HRSA to allocate $14M to public umbilical cord blood banks

HHS' Health Resources and Services Administration plans to allocate $14 million to public umbilical cord blood banks nationwide in an effort to increase the supply of cord blood from 50,000 to 150,000 units, the AP/Washington Post reports.

HRSA also recently awarded about $10 million in contracts to coordinate cord donations and monitor the outcome of transplants (Freking, AP/Washington Post, 10/16).

The funding is the result of a bill (HR 596) passed last year that provides $79 million to collect umbilical cords for stem cell research.

The measure -- sponsored by Rep. Chris Smith (R-N.J.), who opposes embryonic stem cell research -- established and authorized funding for an umbilical cord blood bank network for the purpose of stem cell research and treatment of diseases.

Umbilical cord blood contains hematopoeitic progenitor cells -- the same kind of stem cells found in adult bone marrow -- that could be used to treat patients with leukemia, lymphoma, sickle cell anemia and several other diseases.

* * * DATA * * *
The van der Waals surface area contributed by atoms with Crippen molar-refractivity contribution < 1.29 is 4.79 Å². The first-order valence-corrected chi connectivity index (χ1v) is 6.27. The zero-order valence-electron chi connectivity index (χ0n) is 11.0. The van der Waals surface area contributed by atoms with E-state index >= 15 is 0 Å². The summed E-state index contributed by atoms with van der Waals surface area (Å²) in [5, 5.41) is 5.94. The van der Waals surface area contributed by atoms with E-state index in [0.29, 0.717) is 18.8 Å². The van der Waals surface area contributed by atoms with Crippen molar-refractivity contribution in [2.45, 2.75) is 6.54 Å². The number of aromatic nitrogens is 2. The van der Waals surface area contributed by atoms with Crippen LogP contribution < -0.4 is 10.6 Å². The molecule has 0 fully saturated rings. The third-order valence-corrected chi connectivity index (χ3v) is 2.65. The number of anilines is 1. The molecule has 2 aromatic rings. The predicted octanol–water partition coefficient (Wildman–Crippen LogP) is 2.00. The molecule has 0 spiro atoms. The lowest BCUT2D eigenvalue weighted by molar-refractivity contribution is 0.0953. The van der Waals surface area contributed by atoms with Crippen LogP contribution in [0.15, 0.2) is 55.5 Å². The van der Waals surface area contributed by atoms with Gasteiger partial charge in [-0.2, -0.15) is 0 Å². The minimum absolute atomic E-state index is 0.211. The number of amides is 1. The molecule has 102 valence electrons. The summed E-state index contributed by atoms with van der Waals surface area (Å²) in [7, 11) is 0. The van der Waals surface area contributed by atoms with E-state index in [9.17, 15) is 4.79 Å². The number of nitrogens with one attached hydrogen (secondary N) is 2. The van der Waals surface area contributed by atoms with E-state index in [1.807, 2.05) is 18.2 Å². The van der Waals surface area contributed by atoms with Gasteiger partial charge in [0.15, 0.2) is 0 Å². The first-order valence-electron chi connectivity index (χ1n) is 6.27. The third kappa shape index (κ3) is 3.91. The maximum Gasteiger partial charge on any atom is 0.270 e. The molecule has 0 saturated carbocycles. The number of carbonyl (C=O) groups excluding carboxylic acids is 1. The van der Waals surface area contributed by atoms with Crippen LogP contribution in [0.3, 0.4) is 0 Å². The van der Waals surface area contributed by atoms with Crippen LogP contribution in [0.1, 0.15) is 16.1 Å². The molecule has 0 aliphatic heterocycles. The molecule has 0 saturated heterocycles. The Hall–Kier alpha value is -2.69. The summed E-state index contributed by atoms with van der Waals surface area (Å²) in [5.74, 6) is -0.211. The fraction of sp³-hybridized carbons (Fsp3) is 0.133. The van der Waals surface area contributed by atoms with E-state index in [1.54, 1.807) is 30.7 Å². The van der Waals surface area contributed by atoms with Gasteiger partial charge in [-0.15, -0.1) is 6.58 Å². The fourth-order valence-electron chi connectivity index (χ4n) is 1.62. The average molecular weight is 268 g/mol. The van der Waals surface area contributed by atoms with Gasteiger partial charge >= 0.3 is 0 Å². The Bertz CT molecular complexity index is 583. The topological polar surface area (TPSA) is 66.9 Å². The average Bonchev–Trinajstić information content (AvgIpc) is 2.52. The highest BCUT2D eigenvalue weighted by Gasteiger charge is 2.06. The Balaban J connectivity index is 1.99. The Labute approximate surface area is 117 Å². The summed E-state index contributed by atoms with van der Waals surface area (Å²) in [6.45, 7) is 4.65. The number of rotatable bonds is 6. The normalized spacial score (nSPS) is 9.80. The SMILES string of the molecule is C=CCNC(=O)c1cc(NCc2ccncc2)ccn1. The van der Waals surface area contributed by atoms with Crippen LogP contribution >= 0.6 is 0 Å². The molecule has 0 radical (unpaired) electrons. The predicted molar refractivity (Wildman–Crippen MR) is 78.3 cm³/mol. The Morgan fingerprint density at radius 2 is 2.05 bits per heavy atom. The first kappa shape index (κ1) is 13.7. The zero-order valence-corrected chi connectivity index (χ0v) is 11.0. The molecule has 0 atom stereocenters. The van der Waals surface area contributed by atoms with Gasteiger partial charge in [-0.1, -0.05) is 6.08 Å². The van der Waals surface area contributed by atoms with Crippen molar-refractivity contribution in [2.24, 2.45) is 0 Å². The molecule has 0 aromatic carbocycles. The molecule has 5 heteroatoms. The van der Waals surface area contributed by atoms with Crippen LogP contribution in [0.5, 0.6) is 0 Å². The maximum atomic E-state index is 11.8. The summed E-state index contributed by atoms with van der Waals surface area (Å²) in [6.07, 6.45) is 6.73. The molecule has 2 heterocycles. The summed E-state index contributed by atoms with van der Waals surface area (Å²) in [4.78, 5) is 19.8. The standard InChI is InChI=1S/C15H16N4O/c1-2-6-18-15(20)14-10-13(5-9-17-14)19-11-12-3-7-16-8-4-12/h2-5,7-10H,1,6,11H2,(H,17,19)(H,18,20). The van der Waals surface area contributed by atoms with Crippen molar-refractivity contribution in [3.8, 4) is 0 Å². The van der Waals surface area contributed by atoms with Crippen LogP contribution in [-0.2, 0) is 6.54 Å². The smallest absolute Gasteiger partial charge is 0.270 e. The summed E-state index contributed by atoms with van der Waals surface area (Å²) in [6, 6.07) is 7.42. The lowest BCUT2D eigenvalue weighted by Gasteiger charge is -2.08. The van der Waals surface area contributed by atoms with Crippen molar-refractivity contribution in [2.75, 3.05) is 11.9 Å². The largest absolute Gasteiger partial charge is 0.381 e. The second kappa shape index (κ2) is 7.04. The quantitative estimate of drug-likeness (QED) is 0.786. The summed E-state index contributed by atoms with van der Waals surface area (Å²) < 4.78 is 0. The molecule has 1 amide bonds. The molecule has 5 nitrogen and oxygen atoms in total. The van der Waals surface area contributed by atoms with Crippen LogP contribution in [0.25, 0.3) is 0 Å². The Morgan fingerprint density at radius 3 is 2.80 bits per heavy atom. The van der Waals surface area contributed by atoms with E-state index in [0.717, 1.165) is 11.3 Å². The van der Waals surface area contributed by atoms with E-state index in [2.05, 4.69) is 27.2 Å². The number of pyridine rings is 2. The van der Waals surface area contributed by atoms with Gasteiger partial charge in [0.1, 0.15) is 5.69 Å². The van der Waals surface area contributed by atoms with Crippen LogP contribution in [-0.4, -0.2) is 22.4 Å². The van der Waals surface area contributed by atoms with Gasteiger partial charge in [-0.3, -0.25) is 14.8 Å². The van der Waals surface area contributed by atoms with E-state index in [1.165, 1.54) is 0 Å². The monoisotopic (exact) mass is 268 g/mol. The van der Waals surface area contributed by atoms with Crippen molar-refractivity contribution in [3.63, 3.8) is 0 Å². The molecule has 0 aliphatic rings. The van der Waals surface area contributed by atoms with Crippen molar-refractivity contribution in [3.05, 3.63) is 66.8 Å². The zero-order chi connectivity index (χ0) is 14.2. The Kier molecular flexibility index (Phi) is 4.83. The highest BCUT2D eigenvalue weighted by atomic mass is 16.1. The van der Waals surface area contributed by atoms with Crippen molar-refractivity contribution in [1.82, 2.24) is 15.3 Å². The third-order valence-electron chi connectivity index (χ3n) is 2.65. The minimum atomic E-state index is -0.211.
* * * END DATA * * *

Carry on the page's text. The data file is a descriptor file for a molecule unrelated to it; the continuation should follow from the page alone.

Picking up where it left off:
However, the majority of parents of the approximately four million infants born each year in the U.S. choose not to store umbilical cord blood to harvest stem cells, and the blood is discarded.

According to an Institute of Medicine report released in April 2005, stem cells extracted from umbilical cord blood could provide treatment for about 11,700 people annually in the U.S., but about 100,000 more public donations of such blood must be made over the next few years to build an adequate national supply (Kaiser Daily Women's Health Policy Report, 5/24/05).

According to the AP/Post, HRSA has allocated funds to the Minneapolis-based National Marrow Donor Program to develop an information center for umbilical cord donations, which aims to allow physicians to call in to find the best match for a patient.

In addition, the agency awarded a $6 million contract to the Medical College of Wisconsin to analyze the outcomes of blood stem cell transplants, the AP/Post reports (AP/Washington Post, 10/16).

Kaiser Health NewsThis article was reprinted from with permission from the Henry J. Kaiser Family Foundation. Kaiser Health News, an editorially independent news service, is a program of the Kaiser Family Foundation, a nonpartisan health care policy research organization unaffiliated with Kaiser Permanente.


The opinions expressed here are the views of the writer and do not necessarily reflect the views and opinions of News Medical.
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